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Tissue Types

Black (necrotic tissue)

Black necrotic tissue, or eschar, is devitalised dead tissue. It often appears black, but may also appear brown or grey when hydrated. Necrotic tissue can initially be soft, however, the dead tissue can lose moisture rapidly, and become dehydrated with the surface becoming hard and dry.

NB: Necrotic tissue on the feet and leg lower limb (including feet) should be treated with great caution. The wound should be covered with a dry dressing, and a vascular status established before treatment is carried out. Referral to the relevant speciality, e.g. vascular or diabetic foot clinic as per local policy. Delaying referral could threaten the limb (Eagle, 2009).

Management of necrosis should include identifying the underlying cause of the necrosis (e.g. pyoderma gangrenosum, peripheral arterial disease, calciphylaxis, insect/snake bite) and implementing the appropriate treatment before the dead tissue can be dealt with. This can encompass administering antibiotics, anti-venom and or alleviating pressure on the wound area to restore perfusion (Carpenter, 2017; Wound Source, 2019).

Once the cause has been established, the necrotic tissue, where appropriate, will need to be removed so that wound healing can begin. Unless removed, the eschar will delay healing as healing cannot proceed effectively without a moist wound environment. The necrotic tissue is derived from granulation tissue after the death of fibroblasts and endothelial cells (Collier, 2004).

Caution should be applied with wounds showing signs of pyoderma gangrenosum and calciphylaxis. A referral to a specialist health care professional for further advice may be required (Carpenter, 2017).

Necrotic tissue also acts as a culture, providing an ideal breeding ground for bacteria (Eagle, 2009). Removing this tissue will also allow for accurate assessment of the wound bed, as the necrotic eschar can mask the true size of the wound.

The presence of necrotic tissue presents a challenge for health care practitioners. The removal of necrotic devitalised tissue can be achieved by a variety of evidenced-based interventions (see module 4). Removal can be achieved with dressings that rehydrate the hard tissue. Larvae can be used if the necrotic tissue is soft. Within the nursing profession, conservative sharp debridement, defined as the removal of dead tissue with a scalpel above the level of viable tissue, has been identified as a high-risk clinical procedure.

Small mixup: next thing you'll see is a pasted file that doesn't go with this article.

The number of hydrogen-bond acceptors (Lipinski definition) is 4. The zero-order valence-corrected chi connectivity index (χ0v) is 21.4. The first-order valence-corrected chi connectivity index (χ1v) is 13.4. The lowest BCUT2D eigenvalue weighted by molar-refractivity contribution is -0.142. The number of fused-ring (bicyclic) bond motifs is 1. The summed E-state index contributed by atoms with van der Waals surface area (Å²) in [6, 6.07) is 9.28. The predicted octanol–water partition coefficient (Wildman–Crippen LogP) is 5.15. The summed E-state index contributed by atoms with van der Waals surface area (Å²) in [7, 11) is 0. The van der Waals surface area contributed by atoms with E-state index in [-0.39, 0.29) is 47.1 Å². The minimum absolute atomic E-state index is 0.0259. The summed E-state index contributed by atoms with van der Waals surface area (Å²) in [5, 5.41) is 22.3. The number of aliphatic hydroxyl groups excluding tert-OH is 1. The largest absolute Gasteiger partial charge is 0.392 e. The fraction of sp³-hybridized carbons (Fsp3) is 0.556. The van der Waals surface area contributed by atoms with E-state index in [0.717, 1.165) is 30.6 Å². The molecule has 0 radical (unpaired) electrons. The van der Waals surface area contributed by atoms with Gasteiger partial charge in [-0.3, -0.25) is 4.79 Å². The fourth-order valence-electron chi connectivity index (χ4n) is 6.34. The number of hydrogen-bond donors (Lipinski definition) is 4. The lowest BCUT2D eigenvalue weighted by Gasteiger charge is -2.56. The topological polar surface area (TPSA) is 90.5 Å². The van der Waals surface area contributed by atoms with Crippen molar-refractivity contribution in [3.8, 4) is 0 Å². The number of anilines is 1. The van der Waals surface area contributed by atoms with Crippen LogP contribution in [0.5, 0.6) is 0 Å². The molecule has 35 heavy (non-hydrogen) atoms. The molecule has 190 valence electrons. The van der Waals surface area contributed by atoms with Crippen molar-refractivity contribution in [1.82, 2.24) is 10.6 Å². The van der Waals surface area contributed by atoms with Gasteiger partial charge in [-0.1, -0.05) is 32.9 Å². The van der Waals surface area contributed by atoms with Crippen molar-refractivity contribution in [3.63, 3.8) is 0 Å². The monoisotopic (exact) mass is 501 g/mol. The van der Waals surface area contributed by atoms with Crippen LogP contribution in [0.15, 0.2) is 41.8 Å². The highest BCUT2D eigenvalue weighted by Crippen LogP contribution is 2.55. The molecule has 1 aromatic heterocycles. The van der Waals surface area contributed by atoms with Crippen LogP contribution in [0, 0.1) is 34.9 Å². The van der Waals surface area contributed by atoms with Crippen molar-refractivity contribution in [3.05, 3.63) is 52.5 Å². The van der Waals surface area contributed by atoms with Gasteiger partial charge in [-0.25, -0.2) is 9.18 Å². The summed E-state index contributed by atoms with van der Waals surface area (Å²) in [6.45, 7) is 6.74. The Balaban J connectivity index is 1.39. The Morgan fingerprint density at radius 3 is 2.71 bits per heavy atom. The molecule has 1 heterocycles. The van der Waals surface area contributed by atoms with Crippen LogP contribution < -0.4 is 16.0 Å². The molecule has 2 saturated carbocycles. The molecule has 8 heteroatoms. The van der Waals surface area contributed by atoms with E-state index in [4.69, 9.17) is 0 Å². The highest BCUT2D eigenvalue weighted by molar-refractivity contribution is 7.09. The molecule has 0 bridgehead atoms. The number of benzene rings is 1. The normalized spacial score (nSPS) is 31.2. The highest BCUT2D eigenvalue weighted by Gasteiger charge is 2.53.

Yellow (sloughy tissue)

Sloughy tissue is fibrous and yellow, adheres to the wound bed and cannot be removed on irrigation. It is also a type of necrotic tissue. Slough consists of dead cells and wound debris which should be removed to enable healing to take place. This is often referred to as de-sloughing.

Slough may predispose to wound infection and delay healing; however, the presence of slough is not necessarily indicative of clinical infection. Exposed tendons should not be mistaken for slough.

Slough can be found as patches across the wound bed. Removal of the slough is done so by the application of a suitable dressing, which enables the wound to progress to healing (Eagle, 2009).

Red (Granulation Tissue)

Granulation tissue fills the wound as it is healing. The tops of the capillary loops make the wound appear red and granular. It is firm to the touch, painless, and does not bleed easily. Bright red granulation tissue, which bleeds easily, may indicate infection.

The aim of wound management for a granulating wound is to:

  • Manage excess wound exudate
  • Protect from infection
  • Maintain a moist wound environment for wound healing
  • Encourage growth of new tissue

(Eagle, 2009)


Epithelial tissue is formed in the final stages of healing. This tissue forms the new epidermis. Epithelial tissue is superficial, pinky white tissue that migrates across the wound from the wound margin, hair follicles, or sweat glands. It will cover the granulating tissue and is the final visual sign of healing.

In shallow wounds with a large surface area, islets of epithelialisation may be seen.

Infected Tissue

An infected wound can result in a delay in the wound healing process by wound size increase, the shape of the wound changing, and general breakdown. Infection results in increased inflammation, delayed collagen synthesis, prevention of epithelialisation, and increases the production of pro-inflammatory cytokines, which may lead to additional tissue destruction.

Wound infection and associated delayed healing present considerable challenges for clinicians, particularly with respect to identifying clinical infection and choosing appropriate treatment options (EWMA, 2005). Clinical signs of infection include erythema, swelling, local warmth/heat and pain (EWMA, 2005). (For further information on tissue types, see Module 4).

Criteria for identifying wound infection:

  • Abscess
  • Cellulitis
  • Discharge (serous exudate with inflammation, seropurulent, haemopurulent, pus)

Suggested additional criteria:

  • Delayed healing (compared with normal rate for site/condition)
  • Discolouration of friable granulation tissue that bleeds easily
  • Unexpected pain/tenderness
  • Pocketing at base of wound
  • Bridging of the epithelium or soft tissue
  • Abnormal smell
  • Wound breakdown

(Cutting & Harding, 1994; Dowsett, 2011)

The normal microbial state of a healing wound is that of colonisation, which represents a stable state where growth and death of organisms are balanced or below the immune system's healing disruption threshold (Heinzelmann et al., 2002).